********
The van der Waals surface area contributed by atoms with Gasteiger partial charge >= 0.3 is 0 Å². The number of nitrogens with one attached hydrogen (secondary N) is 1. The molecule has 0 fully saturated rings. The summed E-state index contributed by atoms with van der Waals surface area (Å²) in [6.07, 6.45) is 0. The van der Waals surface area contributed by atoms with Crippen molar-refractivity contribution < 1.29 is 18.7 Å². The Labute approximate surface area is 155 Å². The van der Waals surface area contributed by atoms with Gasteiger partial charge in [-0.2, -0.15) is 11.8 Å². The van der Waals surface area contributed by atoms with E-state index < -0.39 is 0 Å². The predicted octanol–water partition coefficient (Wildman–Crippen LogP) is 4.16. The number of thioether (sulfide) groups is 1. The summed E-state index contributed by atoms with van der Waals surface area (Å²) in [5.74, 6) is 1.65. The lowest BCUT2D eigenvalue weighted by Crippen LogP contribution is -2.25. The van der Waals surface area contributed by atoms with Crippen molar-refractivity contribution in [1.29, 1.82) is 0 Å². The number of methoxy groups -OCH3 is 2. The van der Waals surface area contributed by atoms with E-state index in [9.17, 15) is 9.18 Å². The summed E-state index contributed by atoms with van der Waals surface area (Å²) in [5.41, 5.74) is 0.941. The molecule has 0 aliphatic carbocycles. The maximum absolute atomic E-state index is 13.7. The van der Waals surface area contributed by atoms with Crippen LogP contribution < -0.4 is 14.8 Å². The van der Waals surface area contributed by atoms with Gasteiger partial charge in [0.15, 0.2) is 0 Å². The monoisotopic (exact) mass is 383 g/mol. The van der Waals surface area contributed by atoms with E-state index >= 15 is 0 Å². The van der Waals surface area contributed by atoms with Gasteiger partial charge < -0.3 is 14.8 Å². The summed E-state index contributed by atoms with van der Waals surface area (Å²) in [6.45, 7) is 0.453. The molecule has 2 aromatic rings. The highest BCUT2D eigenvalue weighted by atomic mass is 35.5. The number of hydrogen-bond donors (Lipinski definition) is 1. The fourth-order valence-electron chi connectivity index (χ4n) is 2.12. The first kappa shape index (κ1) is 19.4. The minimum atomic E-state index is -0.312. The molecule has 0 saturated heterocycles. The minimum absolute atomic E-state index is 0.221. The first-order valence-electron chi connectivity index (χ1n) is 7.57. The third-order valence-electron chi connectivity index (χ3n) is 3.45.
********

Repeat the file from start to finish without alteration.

The van der Waals surface area contributed by atoms with Gasteiger partial charge >= 0.3 is 0 Å². The number of nitrogens with one attached hydrogen (secondary N) is 1. The molecule has 0 fully saturated rings. The summed E-state index contributed by atoms with van der Waals surface area (Å²) in [6.07, 6.45) is 0. The van der Waals surface area contributed by atoms with Crippen molar-refractivity contribution < 1.29 is 18.7 Å². The Labute approximate surface area is 155 Å². The van der Waals surface area contributed by atoms with Gasteiger partial charge in [-0.2, -0.15) is 11.8 Å². The van der Waals surface area contributed by atoms with E-state index < -0.39 is 0 Å². The predicted octanol–water partition coefficient (Wildman–Crippen LogP) is 4.16. The number of thioether (sulfide) groups is 1. The summed E-state index contributed by atoms with van der Waals surface area (Å²) in [5.74, 6) is 1.65. The lowest BCUT2D eigenvalue weighted by Crippen LogP contribution is -2.25. The van der Waals surface area contributed by atoms with Crippen molar-refractivity contribution in [1.29, 1.82) is 0 Å². The number of methoxy groups -OCH3 is 2. The van der Waals surface area contributed by atoms with E-state index in [9.17, 15) is 9.18 Å². The summed E-state index contributed by atoms with van der Waals surface area (Å²) in [5.41, 5.74) is 0.941. The molecule has 0 aliphatic carbocycles. The maximum absolute atomic E-state index is 13.7. The van der Waals surface area contributed by atoms with Crippen LogP contribution < -0.4 is 14.8 Å². The van der Waals surface area contributed by atoms with Gasteiger partial charge in [0.15, 0.2) is 0 Å². The monoisotopic (exact) mass is 383 g/mol. The van der Waals surface area contributed by atoms with E-state index >= 15 is 0 Å². The van der Waals surface area contributed by atoms with Gasteiger partial charge < -0.3 is 14.8 Å². The summed E-state index contributed by atoms with van der Waals surface area (Å²) in [6.45, 7) is 0.453. The molecule has 2 aromatic rings. The highest BCUT2D eigenvalue weighted by atomic mass is 35.5. The number of hydrogen-bond donors (Lipinski definition) is 1. The fourth-order valence-electron chi connectivity index (χ4n) is 2.12. The first kappa shape index (κ1) is 19.4. The minimum atomic E-state index is -0.312. The molecule has 0 saturated heterocycles. The minimum absolute atomic E-state index is 0.221. The first-order valence-electron chi connectivity index (χ1n) is 7.57. The third-order valence-electron chi connectivity index (χ3n) is 3.45.